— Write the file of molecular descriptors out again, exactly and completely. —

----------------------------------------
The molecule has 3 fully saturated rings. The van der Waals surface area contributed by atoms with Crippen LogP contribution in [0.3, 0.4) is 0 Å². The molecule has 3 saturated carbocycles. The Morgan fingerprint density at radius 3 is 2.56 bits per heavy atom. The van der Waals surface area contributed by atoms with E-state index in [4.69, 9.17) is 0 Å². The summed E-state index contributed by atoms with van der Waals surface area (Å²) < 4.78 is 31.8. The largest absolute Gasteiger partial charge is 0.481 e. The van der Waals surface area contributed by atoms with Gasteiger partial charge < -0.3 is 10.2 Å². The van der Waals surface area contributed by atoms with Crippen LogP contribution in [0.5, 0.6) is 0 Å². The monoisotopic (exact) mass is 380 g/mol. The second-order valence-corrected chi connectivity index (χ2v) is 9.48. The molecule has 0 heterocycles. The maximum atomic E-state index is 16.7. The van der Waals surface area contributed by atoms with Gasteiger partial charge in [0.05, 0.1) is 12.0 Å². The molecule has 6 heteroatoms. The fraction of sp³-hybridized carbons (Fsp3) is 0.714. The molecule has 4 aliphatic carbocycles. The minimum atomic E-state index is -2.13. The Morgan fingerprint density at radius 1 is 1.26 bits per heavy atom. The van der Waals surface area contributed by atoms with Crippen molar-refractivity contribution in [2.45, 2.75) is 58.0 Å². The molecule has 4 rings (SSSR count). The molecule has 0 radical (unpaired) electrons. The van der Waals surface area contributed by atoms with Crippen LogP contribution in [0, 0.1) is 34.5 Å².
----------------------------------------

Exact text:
The molecule has 3 fully saturated rings. The van der Waals surface area contributed by atoms with Crippen LogP contribution in [0.3, 0.4) is 0 Å². The molecule has 3 saturated carbocycles. The Morgan fingerprint density at radius 3 is 2.56 bits per heavy atom. The van der Waals surface area contributed by atoms with E-state index in [4.69, 9.17) is 0 Å². The summed E-state index contributed by atoms with van der Waals surface area (Å²) < 4.78 is 31.8. The largest absolute Gasteiger partial charge is 0.481 e. The van der Waals surface area contributed by atoms with Gasteiger partial charge < -0.3 is 10.2 Å². The van der Waals surface area contributed by atoms with Crippen LogP contribution in [0.5, 0.6) is 0 Å². The monoisotopic (exact) mass is 380 g/mol. The second-order valence-corrected chi connectivity index (χ2v) is 9.48. The molecule has 0 heterocycles. The maximum atomic E-state index is 16.7. The van der Waals surface area contributed by atoms with Gasteiger partial charge in [0.05, 0.1) is 12.0 Å². The molecule has 6 heteroatoms. The fraction of sp³-hybridized carbons (Fsp3) is 0.714. The molecule has 4 aliphatic carbocycles. The minimum atomic E-state index is -2.13. The Morgan fingerprint density at radius 1 is 1.26 bits per heavy atom. The van der Waals surface area contributed by atoms with Crippen molar-refractivity contribution in [2.45, 2.75) is 58.0 Å². The molecule has 4 rings (SSSR count). The molecule has 0 radical (unpaired) electrons. The van der Waals surface area contributed by atoms with Crippen LogP contribution in [0, 0.1) is 34.5 Å².